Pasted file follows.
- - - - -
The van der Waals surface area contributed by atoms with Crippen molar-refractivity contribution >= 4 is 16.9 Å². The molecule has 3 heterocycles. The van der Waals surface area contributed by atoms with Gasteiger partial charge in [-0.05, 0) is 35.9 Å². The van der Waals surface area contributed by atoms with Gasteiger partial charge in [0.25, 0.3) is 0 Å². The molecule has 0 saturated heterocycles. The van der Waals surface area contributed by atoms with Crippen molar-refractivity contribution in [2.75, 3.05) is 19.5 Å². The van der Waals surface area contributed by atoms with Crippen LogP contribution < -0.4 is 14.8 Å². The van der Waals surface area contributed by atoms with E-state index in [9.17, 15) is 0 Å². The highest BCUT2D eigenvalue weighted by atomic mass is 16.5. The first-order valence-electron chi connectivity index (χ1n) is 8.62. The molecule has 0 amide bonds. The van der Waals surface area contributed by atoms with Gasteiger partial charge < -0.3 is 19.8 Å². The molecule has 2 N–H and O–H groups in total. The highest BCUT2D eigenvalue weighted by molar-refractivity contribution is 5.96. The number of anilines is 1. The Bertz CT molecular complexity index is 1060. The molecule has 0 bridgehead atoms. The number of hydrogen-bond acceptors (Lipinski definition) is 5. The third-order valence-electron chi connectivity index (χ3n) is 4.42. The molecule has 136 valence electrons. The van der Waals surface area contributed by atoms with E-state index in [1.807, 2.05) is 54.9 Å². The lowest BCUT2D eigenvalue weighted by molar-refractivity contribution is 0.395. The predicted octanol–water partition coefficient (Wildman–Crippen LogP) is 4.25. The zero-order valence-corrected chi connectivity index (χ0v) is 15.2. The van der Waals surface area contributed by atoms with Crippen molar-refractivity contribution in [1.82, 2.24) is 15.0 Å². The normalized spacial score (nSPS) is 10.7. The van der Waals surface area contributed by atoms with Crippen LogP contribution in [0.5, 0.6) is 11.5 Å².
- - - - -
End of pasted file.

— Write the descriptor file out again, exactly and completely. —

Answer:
The van der Waals surface area contributed by atoms with Crippen molar-refractivity contribution >= 4 is 16.9 Å². The molecule has 3 heterocycles. The van der Waals surface area contributed by atoms with Gasteiger partial charge in [-0.05, 0) is 35.9 Å². The van der Waals surface area contributed by atoms with Gasteiger partial charge in [0.25, 0.3) is 0 Å². The molecule has 0 saturated heterocycles. The van der Waals surface area contributed by atoms with Crippen molar-refractivity contribution in [2.75, 3.05) is 19.5 Å². The van der Waals surface area contributed by atoms with Crippen LogP contribution < -0.4 is 14.8 Å². The van der Waals surface area contributed by atoms with E-state index in [9.17, 15) is 0 Å². The highest BCUT2D eigenvalue weighted by atomic mass is 16.5. The first-order valence-electron chi connectivity index (χ1n) is 8.62. The molecule has 0 amide bonds. The van der Waals surface area contributed by atoms with Gasteiger partial charge < -0.3 is 19.8 Å². The molecule has 2 N–H and O–H groups in total. The highest BCUT2D eigenvalue weighted by molar-refractivity contribution is 5.96. The number of anilines is 1. The Bertz CT molecular complexity index is 1060. The molecule has 0 bridgehead atoms. The number of hydrogen-bond acceptors (Lipinski definition) is 5. The third-order valence-electron chi connectivity index (χ3n) is 4.42. The molecule has 136 valence electrons. The van der Waals surface area contributed by atoms with E-state index in [1.807, 2.05) is 54.9 Å². The lowest BCUT2D eigenvalue weighted by molar-refractivity contribution is 0.395. The predicted octanol–water partition coefficient (Wildman–Crippen LogP) is 4.25. The zero-order valence-corrected chi connectivity index (χ0v) is 15.2. The van der Waals surface area contributed by atoms with Crippen molar-refractivity contribution in [1.82, 2.24) is 15.0 Å². The normalized spacial score (nSPS) is 10.7. The van der Waals surface area contributed by atoms with Crippen LogP contribution in [0.5, 0.6) is 11.5 Å².